Two: Sure. Anyway. You hit, I hit, you hit, I hit. And we rotate tee shots. And if a pair beats the other pair on a hole, they win the hole, and the scoring continues like we talked about earlier.

One: And they can end early, too?

Two: Yep. Same for the afternoon matches, which are … “Four-ball,” but I won’t say it … what you might know as “best ball.”

One: You’ve Americanized the Ryder Cup lingo, I love it.

Two: But an important difference: you don’t walk over to where my ball landed, you play the entire hole with your own shots. And we take the best score between the two of us for that hole.

One: I always like it when I can walk over to the other guy’s drive and play from there.

Two: Yes, I’ve seen you play. None of that at Hazeltine, though. Best score of the pair goes on the scorecard, and if whichever pair has that best score of the four scores wins the hole.

One: So, in the morning “Foursomes” there will be two balls in play on every hole – one for each pair. In the afternoon “Four-ball,” there will be four balls in play on every hole – one for each golfer.

Two: Look at you!

One: Ties? I suppose you’re going to say “Halved” or some other weird term.

Two: Halved. You’re right. Very good. Any of these two-golfer teams on Friday and Saturday can halve a hole. You can even halve the entire 18-hole match, leading to half-points.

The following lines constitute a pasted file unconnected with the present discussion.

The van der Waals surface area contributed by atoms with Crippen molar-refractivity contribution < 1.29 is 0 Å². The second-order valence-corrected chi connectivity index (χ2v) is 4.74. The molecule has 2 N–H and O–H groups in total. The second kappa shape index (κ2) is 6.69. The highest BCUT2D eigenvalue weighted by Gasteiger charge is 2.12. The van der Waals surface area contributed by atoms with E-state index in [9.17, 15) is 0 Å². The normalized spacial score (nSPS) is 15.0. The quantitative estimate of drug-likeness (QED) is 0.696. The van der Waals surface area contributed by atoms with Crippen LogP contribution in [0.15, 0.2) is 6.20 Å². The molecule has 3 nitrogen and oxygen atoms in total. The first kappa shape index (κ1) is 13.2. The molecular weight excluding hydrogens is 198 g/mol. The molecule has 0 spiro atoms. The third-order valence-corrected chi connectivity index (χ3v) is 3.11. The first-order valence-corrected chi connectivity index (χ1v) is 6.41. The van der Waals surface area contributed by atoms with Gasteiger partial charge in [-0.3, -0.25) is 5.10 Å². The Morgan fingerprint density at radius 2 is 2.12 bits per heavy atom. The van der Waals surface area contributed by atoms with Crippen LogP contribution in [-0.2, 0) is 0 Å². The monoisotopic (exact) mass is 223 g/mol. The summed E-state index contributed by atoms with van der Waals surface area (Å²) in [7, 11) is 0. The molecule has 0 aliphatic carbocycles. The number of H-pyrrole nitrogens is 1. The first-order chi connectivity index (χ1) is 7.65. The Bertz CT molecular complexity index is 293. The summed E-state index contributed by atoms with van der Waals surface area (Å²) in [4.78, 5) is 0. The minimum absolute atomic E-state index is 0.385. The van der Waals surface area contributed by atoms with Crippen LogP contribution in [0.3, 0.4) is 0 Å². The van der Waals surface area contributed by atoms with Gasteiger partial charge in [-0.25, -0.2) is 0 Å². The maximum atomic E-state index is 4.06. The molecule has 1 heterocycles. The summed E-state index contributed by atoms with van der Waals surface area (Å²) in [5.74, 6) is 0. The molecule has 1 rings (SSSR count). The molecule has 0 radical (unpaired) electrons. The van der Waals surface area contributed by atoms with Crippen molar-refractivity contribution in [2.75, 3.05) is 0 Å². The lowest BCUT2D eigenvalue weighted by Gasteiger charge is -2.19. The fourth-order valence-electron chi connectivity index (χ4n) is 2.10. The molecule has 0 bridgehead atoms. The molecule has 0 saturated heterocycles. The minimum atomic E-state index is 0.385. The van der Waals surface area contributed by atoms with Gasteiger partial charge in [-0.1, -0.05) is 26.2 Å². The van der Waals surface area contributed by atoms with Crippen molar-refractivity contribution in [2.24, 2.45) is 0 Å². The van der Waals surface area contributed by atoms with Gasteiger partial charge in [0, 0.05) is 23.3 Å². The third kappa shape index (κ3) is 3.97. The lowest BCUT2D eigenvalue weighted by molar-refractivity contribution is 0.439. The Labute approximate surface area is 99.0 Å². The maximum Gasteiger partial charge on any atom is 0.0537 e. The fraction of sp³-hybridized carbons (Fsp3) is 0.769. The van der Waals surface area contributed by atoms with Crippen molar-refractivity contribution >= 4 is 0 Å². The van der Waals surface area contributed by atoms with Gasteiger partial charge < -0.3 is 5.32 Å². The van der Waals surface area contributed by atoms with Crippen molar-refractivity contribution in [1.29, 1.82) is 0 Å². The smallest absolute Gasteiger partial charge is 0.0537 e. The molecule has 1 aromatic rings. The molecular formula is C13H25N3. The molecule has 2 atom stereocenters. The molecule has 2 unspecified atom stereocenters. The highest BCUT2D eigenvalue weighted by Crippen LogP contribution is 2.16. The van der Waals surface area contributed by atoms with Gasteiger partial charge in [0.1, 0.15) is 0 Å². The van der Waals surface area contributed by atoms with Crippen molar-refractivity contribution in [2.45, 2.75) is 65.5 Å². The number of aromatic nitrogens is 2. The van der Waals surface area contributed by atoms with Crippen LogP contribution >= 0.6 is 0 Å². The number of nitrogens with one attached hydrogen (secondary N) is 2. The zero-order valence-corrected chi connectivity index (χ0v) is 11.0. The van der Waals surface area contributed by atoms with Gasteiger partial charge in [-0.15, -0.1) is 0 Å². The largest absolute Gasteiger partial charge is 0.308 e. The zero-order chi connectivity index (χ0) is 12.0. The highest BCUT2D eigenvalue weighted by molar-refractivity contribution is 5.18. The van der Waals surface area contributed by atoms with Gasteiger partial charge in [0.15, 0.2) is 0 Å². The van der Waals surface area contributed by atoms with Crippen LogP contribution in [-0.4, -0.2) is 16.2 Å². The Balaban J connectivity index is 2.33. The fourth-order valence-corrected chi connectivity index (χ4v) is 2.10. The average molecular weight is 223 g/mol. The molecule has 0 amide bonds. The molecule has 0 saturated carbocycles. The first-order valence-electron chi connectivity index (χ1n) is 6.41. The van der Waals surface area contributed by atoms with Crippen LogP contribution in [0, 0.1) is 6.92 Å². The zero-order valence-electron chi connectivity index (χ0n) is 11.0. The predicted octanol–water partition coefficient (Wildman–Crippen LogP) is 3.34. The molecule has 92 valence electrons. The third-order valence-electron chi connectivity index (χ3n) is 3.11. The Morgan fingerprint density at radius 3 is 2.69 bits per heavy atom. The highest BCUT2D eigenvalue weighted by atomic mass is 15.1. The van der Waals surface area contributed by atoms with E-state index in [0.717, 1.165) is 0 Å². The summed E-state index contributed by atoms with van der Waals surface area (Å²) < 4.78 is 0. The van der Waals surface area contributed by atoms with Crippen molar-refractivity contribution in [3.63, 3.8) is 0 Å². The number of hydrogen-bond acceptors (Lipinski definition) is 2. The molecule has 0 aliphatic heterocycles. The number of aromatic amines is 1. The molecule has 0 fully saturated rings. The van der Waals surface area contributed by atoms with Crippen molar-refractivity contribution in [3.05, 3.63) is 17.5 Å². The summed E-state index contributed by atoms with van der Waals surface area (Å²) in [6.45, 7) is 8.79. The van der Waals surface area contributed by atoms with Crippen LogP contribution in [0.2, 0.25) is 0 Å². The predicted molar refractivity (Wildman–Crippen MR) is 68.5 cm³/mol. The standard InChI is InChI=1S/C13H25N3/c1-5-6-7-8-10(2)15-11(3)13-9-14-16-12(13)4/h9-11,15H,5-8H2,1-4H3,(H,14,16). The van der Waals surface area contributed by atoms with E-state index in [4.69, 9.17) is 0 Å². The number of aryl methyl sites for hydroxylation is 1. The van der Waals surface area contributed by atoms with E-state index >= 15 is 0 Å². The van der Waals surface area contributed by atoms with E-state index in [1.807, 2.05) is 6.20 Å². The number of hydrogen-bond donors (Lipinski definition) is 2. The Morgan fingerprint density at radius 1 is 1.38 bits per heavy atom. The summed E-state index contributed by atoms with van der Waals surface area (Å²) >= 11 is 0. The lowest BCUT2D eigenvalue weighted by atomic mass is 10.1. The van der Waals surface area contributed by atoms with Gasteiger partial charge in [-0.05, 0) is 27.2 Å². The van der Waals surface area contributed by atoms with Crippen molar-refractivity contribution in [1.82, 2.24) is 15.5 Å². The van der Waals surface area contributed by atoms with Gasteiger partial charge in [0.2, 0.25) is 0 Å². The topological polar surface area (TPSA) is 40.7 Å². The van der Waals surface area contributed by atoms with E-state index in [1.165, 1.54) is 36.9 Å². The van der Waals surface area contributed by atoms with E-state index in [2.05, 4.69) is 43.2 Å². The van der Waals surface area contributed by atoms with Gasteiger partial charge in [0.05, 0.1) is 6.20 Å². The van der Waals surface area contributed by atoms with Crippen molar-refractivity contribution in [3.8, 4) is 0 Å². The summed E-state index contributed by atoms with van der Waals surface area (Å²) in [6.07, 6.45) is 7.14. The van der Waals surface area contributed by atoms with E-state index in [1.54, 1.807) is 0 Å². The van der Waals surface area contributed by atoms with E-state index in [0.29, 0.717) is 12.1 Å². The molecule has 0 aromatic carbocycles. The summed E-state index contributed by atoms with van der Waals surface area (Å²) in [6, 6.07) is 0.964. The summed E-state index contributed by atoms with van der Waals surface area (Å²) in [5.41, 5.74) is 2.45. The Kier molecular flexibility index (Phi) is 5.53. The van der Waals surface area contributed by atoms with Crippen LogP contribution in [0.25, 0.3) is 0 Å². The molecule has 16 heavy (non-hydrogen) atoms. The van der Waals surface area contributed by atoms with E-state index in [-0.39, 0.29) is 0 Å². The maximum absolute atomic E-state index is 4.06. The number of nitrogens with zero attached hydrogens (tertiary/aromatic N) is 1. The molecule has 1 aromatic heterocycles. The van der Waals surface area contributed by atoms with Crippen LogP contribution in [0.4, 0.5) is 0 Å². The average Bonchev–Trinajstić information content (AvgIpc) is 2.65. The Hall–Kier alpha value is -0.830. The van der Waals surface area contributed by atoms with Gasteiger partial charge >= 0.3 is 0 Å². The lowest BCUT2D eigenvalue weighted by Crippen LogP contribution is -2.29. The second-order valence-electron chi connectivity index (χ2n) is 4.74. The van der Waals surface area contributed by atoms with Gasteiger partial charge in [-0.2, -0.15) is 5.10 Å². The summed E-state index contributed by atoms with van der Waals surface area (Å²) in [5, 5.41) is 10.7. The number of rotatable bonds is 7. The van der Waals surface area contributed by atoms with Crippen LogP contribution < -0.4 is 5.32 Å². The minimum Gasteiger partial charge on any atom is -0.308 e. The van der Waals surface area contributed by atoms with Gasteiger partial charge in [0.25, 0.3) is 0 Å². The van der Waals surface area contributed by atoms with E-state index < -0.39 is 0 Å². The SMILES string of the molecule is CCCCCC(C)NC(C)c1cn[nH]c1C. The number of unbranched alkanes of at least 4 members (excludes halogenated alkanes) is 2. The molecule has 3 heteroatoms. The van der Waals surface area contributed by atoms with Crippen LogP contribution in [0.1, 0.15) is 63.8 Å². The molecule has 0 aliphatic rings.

One: Half-points? Ugh. I quit.

Two: Wait, I didn’t even tell you about conceding putts!

One: Gimmies? They have gimmies at the Ryder Cup?

Two: Gentlemen’s game. Any golfer can give another from the other team a gimmie on a short putt.

One: No chance I’d do that. Gotta make the putt! ... Do all 12 golfers play each day?

Two: Good question. No is the answer. Eight golfers from each team side play in the Friday and Saturday sessions. Meaning four guys at a time – morning, afternoon – will sit on the bench for a session.

One: But no benchwarmers on Sunday?

Two: Right. Everyone plays on Sunday.

One: So once all the halves and halved and the gimmies are given … who wins this thing?

Two: It’s a little complicated.

One: Shocker.

Two: The magic number, basically, is 14 total points. Remember, a point for each victorious round, half points for halved matches. Eight points are up for grabs on Friday -- four in the morning Foursomes session, four in the afternoon Four-ball session. Eight more on Saturday. Then 12 on Sunday, with all the individuals – for a total of 28 possible points, between all the various pairs and singles. Now, if Europe gets to 14 points, they retain the Ryder Cup. Americans need 14½ or more.

One: Kind of like in old-school wrestling, where you had to beat the champ in the ring to take his belt.

Two: The Ryder Cup and the WWF in the same thought -- we’ve now officially Americanized the Ryder Cup.

One: I bet you this entire gym bag full of Euros under my barstool that the Americans win.

Two: Save your money. I’ll take it from you on the course.

One: Don’t expect any gimmies.